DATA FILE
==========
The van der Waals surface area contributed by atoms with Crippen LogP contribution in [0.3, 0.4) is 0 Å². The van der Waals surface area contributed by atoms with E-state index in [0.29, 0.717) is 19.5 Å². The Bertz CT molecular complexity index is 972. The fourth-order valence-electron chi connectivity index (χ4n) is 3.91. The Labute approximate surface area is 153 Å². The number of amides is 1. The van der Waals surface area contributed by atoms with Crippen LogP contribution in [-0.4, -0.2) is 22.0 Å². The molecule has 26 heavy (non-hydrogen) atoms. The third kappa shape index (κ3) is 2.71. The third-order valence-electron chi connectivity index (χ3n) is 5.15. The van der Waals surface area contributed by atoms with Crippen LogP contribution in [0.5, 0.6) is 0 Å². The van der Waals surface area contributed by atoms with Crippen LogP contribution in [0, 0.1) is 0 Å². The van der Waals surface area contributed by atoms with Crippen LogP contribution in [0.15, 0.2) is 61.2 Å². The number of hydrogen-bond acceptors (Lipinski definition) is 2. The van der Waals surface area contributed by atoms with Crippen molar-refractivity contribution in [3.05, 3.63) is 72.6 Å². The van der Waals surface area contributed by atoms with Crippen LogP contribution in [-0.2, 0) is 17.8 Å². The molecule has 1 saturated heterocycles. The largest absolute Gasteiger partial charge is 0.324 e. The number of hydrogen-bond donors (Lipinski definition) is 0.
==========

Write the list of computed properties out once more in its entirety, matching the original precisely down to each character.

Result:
The van der Waals surface area contributed by atoms with Crippen LogP contribution in [0.3, 0.4) is 0 Å². The van der Waals surface area contributed by atoms with E-state index in [0.29, 0.717) is 19.5 Å². The Bertz CT molecular complexity index is 972. The fourth-order valence-electron chi connectivity index (χ4n) is 3.91. The Labute approximate surface area is 153 Å². The number of amides is 1. The van der Waals surface area contributed by atoms with Crippen LogP contribution in [-0.4, -0.2) is 22.0 Å². The molecule has 26 heavy (non-hydrogen) atoms. The third kappa shape index (κ3) is 2.71. The third-order valence-electron chi connectivity index (χ3n) is 5.15. The van der Waals surface area contributed by atoms with Crippen LogP contribution in [0.5, 0.6) is 0 Å². The van der Waals surface area contributed by atoms with Crippen LogP contribution in [0, 0.1) is 0 Å². The van der Waals surface area contributed by atoms with Crippen LogP contribution in [0.15, 0.2) is 61.2 Å². The number of hydrogen-bond acceptors (Lipinski definition) is 2. The van der Waals surface area contributed by atoms with Crippen molar-refractivity contribution in [3.05, 3.63) is 72.6 Å². The van der Waals surface area contributed by atoms with Crippen LogP contribution in [-0.2, 0) is 17.8 Å². The molecule has 1 saturated heterocycles. The largest absolute Gasteiger partial charge is 0.324 e. The number of hydrogen-bond donors (Lipinski definition) is 0.